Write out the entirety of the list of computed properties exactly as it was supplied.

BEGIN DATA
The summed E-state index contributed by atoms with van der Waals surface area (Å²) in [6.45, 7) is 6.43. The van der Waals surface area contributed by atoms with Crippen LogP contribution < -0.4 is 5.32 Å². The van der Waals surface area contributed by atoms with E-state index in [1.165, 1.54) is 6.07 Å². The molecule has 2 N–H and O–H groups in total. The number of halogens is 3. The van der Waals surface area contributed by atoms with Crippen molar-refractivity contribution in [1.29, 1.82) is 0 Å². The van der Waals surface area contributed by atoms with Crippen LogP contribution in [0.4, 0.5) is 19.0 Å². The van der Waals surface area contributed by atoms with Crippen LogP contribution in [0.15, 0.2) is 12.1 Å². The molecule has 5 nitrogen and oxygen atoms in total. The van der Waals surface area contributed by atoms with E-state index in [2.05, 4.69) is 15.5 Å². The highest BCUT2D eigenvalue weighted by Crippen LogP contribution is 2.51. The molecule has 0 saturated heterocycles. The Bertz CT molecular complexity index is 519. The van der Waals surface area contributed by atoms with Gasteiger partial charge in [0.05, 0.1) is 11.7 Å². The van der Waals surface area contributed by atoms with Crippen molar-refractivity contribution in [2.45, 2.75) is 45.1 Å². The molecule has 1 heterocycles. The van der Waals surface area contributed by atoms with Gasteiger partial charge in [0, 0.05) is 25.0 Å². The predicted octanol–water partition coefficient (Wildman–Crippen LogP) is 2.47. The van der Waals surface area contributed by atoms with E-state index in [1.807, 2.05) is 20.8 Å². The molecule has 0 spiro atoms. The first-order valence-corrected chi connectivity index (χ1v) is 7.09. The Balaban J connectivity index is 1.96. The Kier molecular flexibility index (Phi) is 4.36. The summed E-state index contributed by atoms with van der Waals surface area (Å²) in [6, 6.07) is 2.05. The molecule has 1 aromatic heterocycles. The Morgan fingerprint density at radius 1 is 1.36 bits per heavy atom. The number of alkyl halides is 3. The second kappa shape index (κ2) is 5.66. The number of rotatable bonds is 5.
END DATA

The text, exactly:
The summed E-state index contributed by atoms with van der Waals surface area (Å²) in [6.45, 7) is 6.43. The van der Waals surface area contributed by atoms with Crippen LogP contribution < -0.4 is 5.32 Å². The van der Waals surface area contributed by atoms with E-state index in [1.165, 1.54) is 6.07 Å². The molecule has 2 N–H and O–H groups in total. The number of halogens is 3. The van der Waals surface area contributed by atoms with Crippen molar-refractivity contribution in [1.29, 1.82) is 0 Å². The van der Waals surface area contributed by atoms with Crippen LogP contribution in [0.4, 0.5) is 19.0 Å². The van der Waals surface area contributed by atoms with Crippen LogP contribution in [0.15, 0.2) is 12.1 Å². The molecule has 5 nitrogen and oxygen atoms in total. The van der Waals surface area contributed by atoms with E-state index in [2.05, 4.69) is 15.5 Å². The highest BCUT2D eigenvalue weighted by Crippen LogP contribution is 2.51. The molecule has 0 saturated heterocycles. The Bertz CT molecular complexity index is 519. The van der Waals surface area contributed by atoms with Gasteiger partial charge in [0.05, 0.1) is 11.7 Å². The van der Waals surface area contributed by atoms with Crippen molar-refractivity contribution in [2.45, 2.75) is 45.1 Å². The molecule has 1 heterocycles. The van der Waals surface area contributed by atoms with Gasteiger partial charge in [0, 0.05) is 25.0 Å². The predicted octanol–water partition coefficient (Wildman–Crippen LogP) is 2.47. The van der Waals surface area contributed by atoms with E-state index in [1.807, 2.05) is 20.8 Å². The molecule has 0 spiro atoms. The first-order valence-corrected chi connectivity index (χ1v) is 7.09. The Balaban J connectivity index is 1.96. The Kier molecular flexibility index (Phi) is 4.36. The summed E-state index contributed by atoms with van der Waals surface area (Å²) in [6, 6.07) is 2.05. The molecule has 1 aromatic heterocycles. The Morgan fingerprint density at radius 1 is 1.36 bits per heavy atom. The number of alkyl halides is 3. The second kappa shape index (κ2) is 5.66. The number of rotatable bonds is 5.